OK so it’s done now, democracy has spoken and the UK will be exiting the EU. Marginally more than half of the UK is seeking an alternative, but we knew this didn’t we? There were signs.
My basic view of the UK political environment is that far right and far left are becoming prominent once more – centre ground is appearing to be a less attractive proposition that it used to be.
I sit in the middle by the way, just for the avoidance of doubt. I like to think i’m pretty much slap bang in the centre and balanced on most things. I’ve voted for different parties at different times in my lifetime so I like to think that I have no political bias, at least while I write this post!
The UK political scene has sought an alternative. The election of Jeremy Corbyn as leader of the Labour party, and the fact that almost 17.5 million people have supported a campaign that Nigel Farage was instrumental in, demonstrates this to us.
We also have the fact that Donald Trump could soon be the next Leader of the Free World.
Go further back in time, there were other signs. The Arab Spring, the Coalition government, and that Nick Griffin appearance on Question Time.
The world seeks an alternative – and so we must be ready for the effect this will have on the world of work.
I read a great article this evening on HR Zone (Read Here) which ends with the line
‘It’s not business-as-usual. So please don’t pretend it is’. This is absolutely right.
The CIPD’s Peter Cheese wrote today that;-
“For most businesses, the immediate impact of this historic decision will be limited as major changes won’t be able to occur for a while” but i’m not sure I agree.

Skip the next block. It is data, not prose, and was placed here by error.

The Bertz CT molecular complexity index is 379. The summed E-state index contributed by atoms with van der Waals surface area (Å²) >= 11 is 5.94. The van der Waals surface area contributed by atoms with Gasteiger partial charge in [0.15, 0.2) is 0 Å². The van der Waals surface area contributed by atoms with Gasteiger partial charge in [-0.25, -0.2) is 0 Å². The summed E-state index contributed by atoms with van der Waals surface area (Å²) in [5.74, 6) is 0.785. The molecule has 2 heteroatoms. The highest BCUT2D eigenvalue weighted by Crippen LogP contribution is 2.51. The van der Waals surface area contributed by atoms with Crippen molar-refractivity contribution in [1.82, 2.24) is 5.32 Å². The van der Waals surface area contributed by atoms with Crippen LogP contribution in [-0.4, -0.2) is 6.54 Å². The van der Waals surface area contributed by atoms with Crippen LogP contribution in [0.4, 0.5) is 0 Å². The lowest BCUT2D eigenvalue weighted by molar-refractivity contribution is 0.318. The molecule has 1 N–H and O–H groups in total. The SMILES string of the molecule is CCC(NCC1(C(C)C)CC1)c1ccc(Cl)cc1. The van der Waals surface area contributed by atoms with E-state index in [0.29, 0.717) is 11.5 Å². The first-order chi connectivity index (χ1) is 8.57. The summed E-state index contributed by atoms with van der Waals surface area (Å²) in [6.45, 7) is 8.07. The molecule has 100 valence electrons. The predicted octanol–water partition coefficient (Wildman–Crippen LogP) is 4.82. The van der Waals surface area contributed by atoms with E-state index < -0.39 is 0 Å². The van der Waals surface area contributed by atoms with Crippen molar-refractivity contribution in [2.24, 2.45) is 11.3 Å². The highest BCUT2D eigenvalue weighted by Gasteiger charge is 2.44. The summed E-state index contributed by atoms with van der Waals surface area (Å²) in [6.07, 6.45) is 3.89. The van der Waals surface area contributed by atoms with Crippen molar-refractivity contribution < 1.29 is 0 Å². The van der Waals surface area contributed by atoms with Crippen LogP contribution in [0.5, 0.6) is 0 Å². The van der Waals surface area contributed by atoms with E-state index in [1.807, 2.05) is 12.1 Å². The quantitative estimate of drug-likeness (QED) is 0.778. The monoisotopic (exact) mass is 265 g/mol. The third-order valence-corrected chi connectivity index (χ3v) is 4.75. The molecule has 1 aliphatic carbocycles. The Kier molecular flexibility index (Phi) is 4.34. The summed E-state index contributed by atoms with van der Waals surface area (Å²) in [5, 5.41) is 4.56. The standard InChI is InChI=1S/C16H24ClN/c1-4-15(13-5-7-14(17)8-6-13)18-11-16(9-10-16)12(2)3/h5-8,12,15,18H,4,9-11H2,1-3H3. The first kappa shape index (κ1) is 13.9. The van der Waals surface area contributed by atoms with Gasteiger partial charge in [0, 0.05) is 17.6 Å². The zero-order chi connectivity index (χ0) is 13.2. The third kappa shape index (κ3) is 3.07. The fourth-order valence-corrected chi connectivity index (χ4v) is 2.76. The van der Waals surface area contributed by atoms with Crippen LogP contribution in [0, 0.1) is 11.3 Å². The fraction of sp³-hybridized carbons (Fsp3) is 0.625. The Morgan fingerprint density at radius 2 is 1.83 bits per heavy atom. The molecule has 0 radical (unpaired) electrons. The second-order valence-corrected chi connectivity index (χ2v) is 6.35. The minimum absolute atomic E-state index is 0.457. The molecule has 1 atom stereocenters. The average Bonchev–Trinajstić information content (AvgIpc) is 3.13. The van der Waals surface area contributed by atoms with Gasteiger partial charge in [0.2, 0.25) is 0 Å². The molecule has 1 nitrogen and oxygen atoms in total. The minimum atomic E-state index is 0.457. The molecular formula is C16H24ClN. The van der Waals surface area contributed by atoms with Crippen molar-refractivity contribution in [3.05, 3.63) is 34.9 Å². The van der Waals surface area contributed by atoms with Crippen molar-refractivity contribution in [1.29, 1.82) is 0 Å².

Literally exiting the EU is one thing, but the journey until that point is undoubtedly going to cause some immediate issues.
As business professionals, we must now be ready, more than ever to support our staff in the workplace.
- We must be ready for an increase in political activism which might spill into the work environment.
- We must be ready for any potential financial difficulties employees might face should there be as big an economic impact that some spectators are suggesting.
- We must be ready for an alternative talent pool due to possible changes to those who can live and work in Britain (I’m hesitant to use the term ‘UK’).
- We must be ready for it being difficult to coordinate staff who work in several countries due to potential issues with free movement of people within Europe.
- The world is going to be different, and you never know it might just be ok, possibly even better in the long run – we simply don’t know yet.
But people want an alternative in various areas of their lives – and we’d be naive to think that will stop when they step into work.
Let’s be ready. Let’s do what we do best and support people in the workplace at this very uncertain time.